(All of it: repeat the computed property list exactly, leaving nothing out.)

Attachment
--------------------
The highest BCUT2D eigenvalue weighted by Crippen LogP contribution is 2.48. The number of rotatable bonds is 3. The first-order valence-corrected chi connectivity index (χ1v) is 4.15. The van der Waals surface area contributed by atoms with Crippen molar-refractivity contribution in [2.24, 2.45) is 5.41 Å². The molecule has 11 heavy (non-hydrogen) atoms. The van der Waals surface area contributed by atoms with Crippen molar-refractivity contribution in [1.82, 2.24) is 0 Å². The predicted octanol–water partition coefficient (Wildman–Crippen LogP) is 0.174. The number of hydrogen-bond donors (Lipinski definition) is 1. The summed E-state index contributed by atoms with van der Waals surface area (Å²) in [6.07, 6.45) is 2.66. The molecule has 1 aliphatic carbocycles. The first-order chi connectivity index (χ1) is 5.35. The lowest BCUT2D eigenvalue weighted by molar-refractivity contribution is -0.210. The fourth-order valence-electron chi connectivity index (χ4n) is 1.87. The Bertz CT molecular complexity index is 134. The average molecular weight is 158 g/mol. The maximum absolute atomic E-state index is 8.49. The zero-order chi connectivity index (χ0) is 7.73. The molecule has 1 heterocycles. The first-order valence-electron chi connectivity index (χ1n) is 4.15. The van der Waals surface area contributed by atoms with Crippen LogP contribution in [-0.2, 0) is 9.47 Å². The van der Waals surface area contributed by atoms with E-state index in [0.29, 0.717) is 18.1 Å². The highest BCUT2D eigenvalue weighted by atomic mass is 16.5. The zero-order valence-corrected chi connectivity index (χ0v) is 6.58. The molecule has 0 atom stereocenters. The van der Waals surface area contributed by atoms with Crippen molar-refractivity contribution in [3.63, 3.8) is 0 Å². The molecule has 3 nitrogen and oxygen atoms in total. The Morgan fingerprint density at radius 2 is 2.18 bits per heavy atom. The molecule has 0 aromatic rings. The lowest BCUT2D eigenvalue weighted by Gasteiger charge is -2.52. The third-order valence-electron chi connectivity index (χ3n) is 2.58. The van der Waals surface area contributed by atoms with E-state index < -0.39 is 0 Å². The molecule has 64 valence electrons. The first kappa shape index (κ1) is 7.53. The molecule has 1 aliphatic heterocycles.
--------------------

The highest BCUT2D eigenvalue weighted by Crippen LogP contribution is 2.48. The number of rotatable bonds is 3. The first-order valence-corrected chi connectivity index (χ1v) is 4.15. The van der Waals surface area contributed by atoms with Crippen molar-refractivity contribution in [2.24, 2.45) is 5.41 Å². The molecule has 11 heavy (non-hydrogen) atoms. The van der Waals surface area contributed by atoms with Crippen molar-refractivity contribution in [1.82, 2.24) is 0 Å². The predicted octanol–water partition coefficient (Wildman–Crippen LogP) is 0.174. The number of hydrogen-bond donors (Lipinski definition) is 1. The summed E-state index contributed by atoms with van der Waals surface area (Å²) in [6.07, 6.45) is 2.66. The molecule has 1 aliphatic carbocycles. The first-order chi connectivity index (χ1) is 5.35. The lowest BCUT2D eigenvalue weighted by molar-refractivity contribution is -0.210. The fourth-order valence-electron chi connectivity index (χ4n) is 1.87. The Bertz CT molecular complexity index is 134. The average molecular weight is 158 g/mol. The maximum absolute atomic E-state index is 8.49. The zero-order chi connectivity index (χ0) is 7.73. The molecule has 1 heterocycles. The first-order valence-electron chi connectivity index (χ1n) is 4.15. The van der Waals surface area contributed by atoms with Crippen LogP contribution in [-0.2, 0) is 9.47 Å². The van der Waals surface area contributed by atoms with E-state index in [0.29, 0.717) is 18.1 Å². The highest BCUT2D eigenvalue weighted by atomic mass is 16.5. The zero-order valence-corrected chi connectivity index (χ0v) is 6.58. The molecule has 0 atom stereocenters. The van der Waals surface area contributed by atoms with Crippen molar-refractivity contribution in [3.63, 3.8) is 0 Å². The molecule has 3 nitrogen and oxygen atoms in total. The Morgan fingerprint density at radius 2 is 2.18 bits per heavy atom. The molecule has 0 aromatic rings. The lowest BCUT2D eigenvalue weighted by Gasteiger charge is -2.52. The third-order valence-electron chi connectivity index (χ3n) is 2.58. The van der Waals surface area contributed by atoms with E-state index < -0.39 is 0 Å². The molecule has 64 valence electrons. The first kappa shape index (κ1) is 7.53. The molecule has 1 aliphatic heterocycles.